Elizabeth, this was a very interesting article. You noted Redeye would be building a factory for their mass production.
I would hazard to guess most readers realize 3D printing is a relatively slow process (vector pen-plotters come to mind). Is it Redeye's contention that, while the 3D printing process is slow by itself, when making a complete car body 3D printing it is as fast or faster than traditional discrete component + fasteners assembly?
To put it better, is the time and labor it takes to 3D-print a complete car body in one go the same or less than machining all the individual parts and then assembling them with fasteners and adhesives?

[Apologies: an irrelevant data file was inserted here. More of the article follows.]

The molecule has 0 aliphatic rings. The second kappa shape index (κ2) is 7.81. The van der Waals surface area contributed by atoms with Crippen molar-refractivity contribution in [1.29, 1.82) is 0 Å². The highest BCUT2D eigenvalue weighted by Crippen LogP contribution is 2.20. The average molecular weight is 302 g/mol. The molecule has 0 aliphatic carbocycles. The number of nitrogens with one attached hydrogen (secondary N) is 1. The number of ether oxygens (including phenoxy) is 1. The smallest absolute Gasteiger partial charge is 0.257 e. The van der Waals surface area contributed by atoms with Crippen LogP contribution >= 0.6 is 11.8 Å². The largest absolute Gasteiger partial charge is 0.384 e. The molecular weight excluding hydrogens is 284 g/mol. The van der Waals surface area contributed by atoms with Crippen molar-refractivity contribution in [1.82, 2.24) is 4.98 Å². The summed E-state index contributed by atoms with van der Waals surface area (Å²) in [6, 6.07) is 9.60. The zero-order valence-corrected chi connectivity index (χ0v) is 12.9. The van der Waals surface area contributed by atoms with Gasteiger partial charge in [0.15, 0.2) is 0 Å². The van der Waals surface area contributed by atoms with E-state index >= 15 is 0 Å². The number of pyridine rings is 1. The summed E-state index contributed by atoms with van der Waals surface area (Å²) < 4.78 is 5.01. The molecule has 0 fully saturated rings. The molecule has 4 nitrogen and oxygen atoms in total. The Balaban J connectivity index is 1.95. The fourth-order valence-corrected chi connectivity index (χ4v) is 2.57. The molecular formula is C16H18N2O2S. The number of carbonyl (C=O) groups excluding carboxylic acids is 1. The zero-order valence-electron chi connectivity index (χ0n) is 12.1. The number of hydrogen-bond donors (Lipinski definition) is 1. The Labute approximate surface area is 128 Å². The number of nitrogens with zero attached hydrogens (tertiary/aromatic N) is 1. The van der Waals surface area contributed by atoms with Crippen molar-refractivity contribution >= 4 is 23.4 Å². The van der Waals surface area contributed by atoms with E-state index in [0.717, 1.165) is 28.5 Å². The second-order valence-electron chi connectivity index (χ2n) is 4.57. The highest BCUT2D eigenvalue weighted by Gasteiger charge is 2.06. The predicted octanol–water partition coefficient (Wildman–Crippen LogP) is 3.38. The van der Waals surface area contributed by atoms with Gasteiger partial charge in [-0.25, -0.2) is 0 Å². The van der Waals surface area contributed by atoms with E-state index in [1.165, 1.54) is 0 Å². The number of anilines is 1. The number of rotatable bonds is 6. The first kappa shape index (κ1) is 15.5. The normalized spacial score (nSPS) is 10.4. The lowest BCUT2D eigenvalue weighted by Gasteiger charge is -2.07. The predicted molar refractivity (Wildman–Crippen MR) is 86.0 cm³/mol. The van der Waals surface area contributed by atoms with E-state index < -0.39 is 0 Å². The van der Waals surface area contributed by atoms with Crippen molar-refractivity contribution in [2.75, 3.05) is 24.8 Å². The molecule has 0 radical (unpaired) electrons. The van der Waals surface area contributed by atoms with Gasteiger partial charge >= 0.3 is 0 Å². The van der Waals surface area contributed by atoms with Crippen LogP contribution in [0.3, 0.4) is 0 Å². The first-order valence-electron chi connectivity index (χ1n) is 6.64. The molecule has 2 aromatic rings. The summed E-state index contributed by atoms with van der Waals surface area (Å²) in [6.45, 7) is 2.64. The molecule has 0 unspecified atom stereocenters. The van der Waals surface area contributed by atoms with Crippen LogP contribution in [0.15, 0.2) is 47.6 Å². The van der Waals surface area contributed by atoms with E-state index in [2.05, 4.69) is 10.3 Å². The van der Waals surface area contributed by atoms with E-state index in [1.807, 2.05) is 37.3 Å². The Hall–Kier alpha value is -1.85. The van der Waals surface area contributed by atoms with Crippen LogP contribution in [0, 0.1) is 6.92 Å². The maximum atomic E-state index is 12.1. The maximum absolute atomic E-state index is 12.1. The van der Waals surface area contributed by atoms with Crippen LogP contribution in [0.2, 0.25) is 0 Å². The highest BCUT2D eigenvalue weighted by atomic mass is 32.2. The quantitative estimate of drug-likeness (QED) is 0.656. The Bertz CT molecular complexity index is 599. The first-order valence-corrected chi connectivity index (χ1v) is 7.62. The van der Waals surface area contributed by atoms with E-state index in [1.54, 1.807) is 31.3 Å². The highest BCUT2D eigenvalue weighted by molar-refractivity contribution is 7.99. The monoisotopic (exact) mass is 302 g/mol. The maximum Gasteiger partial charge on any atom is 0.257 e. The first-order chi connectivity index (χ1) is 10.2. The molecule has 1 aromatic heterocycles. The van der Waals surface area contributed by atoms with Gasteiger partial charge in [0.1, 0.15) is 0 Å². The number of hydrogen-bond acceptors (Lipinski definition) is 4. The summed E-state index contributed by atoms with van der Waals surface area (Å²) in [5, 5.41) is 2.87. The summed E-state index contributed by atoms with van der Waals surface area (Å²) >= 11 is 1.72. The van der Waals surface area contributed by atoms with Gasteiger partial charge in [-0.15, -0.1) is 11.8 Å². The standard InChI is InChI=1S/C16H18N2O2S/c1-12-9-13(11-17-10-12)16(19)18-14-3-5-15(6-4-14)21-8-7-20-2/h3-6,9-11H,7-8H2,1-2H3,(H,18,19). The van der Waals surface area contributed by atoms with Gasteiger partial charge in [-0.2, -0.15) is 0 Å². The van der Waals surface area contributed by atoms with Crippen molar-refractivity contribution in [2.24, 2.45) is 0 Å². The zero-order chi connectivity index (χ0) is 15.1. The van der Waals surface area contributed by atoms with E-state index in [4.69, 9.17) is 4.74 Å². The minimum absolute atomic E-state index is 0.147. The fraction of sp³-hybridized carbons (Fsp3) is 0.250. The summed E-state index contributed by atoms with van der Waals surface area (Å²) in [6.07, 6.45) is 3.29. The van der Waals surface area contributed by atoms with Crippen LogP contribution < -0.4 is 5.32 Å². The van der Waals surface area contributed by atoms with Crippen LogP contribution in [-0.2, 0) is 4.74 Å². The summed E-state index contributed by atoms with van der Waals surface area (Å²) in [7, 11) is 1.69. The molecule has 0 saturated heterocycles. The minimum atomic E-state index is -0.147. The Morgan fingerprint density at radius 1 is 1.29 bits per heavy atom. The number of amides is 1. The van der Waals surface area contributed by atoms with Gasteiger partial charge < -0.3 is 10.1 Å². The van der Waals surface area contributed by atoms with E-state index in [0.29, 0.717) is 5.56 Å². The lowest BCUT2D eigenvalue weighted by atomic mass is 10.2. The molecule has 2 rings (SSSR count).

If that is the case, then Redeye's eliminating a substantial portion of the assembly line at Ford, GM, and Chrysler. One wonders how the labor unions will react to this use of 3D printing?
The company says it anticipates high-definition video for home security and other uses will be the next mature technology integrated into the IoT domain, hence the introduction of its MatrixCam devkit.
Siemens and Georgia Institute of Technology are partnering to address limitations in the current additive manufacturing design-to-production chain in an applied research project as part of the federally backed America Makes program.
Most of the new 3D printers and 3D printing technologies in this crop are breaking some boundaries, whether it's build volume-per-dollar ratios, multimaterials printing techniques, or new materials types.
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